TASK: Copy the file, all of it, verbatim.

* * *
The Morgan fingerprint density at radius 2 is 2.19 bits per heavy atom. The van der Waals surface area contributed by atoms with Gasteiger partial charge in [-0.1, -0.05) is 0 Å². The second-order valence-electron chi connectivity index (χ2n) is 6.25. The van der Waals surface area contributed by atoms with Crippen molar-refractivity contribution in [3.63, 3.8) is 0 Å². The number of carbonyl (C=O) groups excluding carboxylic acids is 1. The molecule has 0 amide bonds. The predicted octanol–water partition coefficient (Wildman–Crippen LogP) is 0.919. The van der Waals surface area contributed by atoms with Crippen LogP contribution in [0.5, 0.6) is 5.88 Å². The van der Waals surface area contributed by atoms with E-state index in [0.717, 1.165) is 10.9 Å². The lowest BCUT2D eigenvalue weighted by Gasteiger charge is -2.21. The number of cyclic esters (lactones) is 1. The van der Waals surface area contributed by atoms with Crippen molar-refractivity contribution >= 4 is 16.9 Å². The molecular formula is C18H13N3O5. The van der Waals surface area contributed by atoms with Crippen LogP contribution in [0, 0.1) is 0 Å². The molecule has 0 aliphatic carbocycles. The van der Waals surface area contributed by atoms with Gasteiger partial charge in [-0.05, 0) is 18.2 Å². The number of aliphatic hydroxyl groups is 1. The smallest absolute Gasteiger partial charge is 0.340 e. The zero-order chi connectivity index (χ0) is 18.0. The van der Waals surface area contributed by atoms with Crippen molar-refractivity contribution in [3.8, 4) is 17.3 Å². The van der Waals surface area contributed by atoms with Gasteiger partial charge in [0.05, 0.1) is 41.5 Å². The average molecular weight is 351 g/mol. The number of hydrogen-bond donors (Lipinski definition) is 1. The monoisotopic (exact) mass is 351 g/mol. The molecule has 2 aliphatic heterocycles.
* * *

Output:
The Morgan fingerprint density at radius 2 is 2.19 bits per heavy atom. The van der Waals surface area contributed by atoms with Gasteiger partial charge in [-0.1, -0.05) is 0 Å². The second-order valence-electron chi connectivity index (χ2n) is 6.25. The van der Waals surface area contributed by atoms with Crippen molar-refractivity contribution in [3.63, 3.8) is 0 Å². The number of carbonyl (C=O) groups excluding carboxylic acids is 1. The molecule has 0 amide bonds. The predicted octanol–water partition coefficient (Wildman–Crippen LogP) is 0.919. The van der Waals surface area contributed by atoms with Crippen LogP contribution in [0.5, 0.6) is 5.88 Å². The van der Waals surface area contributed by atoms with E-state index in [0.717, 1.165) is 10.9 Å². The lowest BCUT2D eigenvalue weighted by Gasteiger charge is -2.21. The number of cyclic esters (lactones) is 1. The van der Waals surface area contributed by atoms with Crippen molar-refractivity contribution >= 4 is 16.9 Å². The molecular formula is C18H13N3O5. The van der Waals surface area contributed by atoms with Crippen LogP contribution in [0, 0.1) is 0 Å². The molecule has 0 aliphatic carbocycles. The van der Waals surface area contributed by atoms with Gasteiger partial charge in [-0.05, 0) is 18.2 Å². The number of aliphatic hydroxyl groups is 1. The smallest absolute Gasteiger partial charge is 0.340 e. The zero-order chi connectivity index (χ0) is 18.0. The van der Waals surface area contributed by atoms with Crippen molar-refractivity contribution in [3.8, 4) is 17.3 Å². The van der Waals surface area contributed by atoms with Gasteiger partial charge in [0.05, 0.1) is 41.5 Å². The average molecular weight is 351 g/mol. The number of hydrogen-bond donors (Lipinski definition) is 1. The monoisotopic (exact) mass is 351 g/mol. The molecule has 2 aliphatic heterocycles.